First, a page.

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How To Get an Annulment in Alabama

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Many unhappy spouses, in moments of anger, claim their marriages are mistakes. They may even go as far as wishing their marriage had never happened. Getting an annulment in Alabama can make a marriage “disappear,” but in the eyes of the law, simply declaring a marriage a “mistake” is not necessarily grounds for an annulment. 

In fact, getting an annulment in Alabama can be quite challenging. Certain requirements and circumstances must be met. If you’re considering annulment, it’s important to understand what the process entails. 

What Is the Difference Between a Divorce and an Annulment? 

A marriage can end in one of two ways: annulment or divorce. It’s important to understand the differences between the two. 

  • A marriage ends in divorce when both parties acknowledge that the marriage existed.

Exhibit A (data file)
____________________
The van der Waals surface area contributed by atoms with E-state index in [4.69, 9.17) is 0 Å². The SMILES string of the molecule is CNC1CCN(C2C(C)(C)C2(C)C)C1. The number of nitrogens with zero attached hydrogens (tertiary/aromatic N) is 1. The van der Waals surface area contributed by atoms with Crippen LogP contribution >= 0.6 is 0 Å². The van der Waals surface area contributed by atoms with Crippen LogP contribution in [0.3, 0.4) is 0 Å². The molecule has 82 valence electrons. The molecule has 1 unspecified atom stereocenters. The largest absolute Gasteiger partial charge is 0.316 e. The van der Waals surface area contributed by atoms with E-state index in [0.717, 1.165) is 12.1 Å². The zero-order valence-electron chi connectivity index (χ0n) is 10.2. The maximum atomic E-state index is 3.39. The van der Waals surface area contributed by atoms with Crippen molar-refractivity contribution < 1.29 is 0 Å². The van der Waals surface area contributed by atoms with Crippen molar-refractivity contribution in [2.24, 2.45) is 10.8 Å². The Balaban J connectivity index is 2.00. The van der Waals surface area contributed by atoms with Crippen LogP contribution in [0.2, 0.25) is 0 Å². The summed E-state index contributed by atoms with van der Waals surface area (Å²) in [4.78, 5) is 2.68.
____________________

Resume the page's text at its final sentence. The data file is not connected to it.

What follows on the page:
• An annulment declares that a marriage is null and void. 

If you’re considering getting an annulment in Alabama, you must understand what the process is and how it works. 

What is an Annulment and How Does it Work? 

An annulment renders a marriage “void” – as if it never happened in the first place. In declaring a marriage as void, both parties also end all claims they may have otherwise had on: 

  • Property rights 
  • Retirement benefits 
  • Insurance 
  • Other assets 

Because of the drastic nature of an annulment and its financial implications, Alabama law restricts its availability. In other words, annulments are rare, and in order to be granted, you must meet very specific requirements. 

Divorce is the Most Common Way to End a Divorce in Alabama 

Divorce can be stressful and complex, but it is still the most common way to end a marriage. In the state of Alabama, spouses can choose to end a marriage on the grounds of incompatibility alone. Few requirements need to be met, apart from residency, which makes the process more accessible to couples who wish to part ways. 

An experienced family law attorney, like those at Hankey Law Firm, can help you understand whether an annulment is available to you and navigate the process of filing for one. 

What Are the Reasons Someone Can Seek an Annulment in Alabama? 

Under Alabama law, a marriage can be declared null and void under very specific and limited circumstances. You must be able to prove that your marriage was invalid due to one of the following reasons: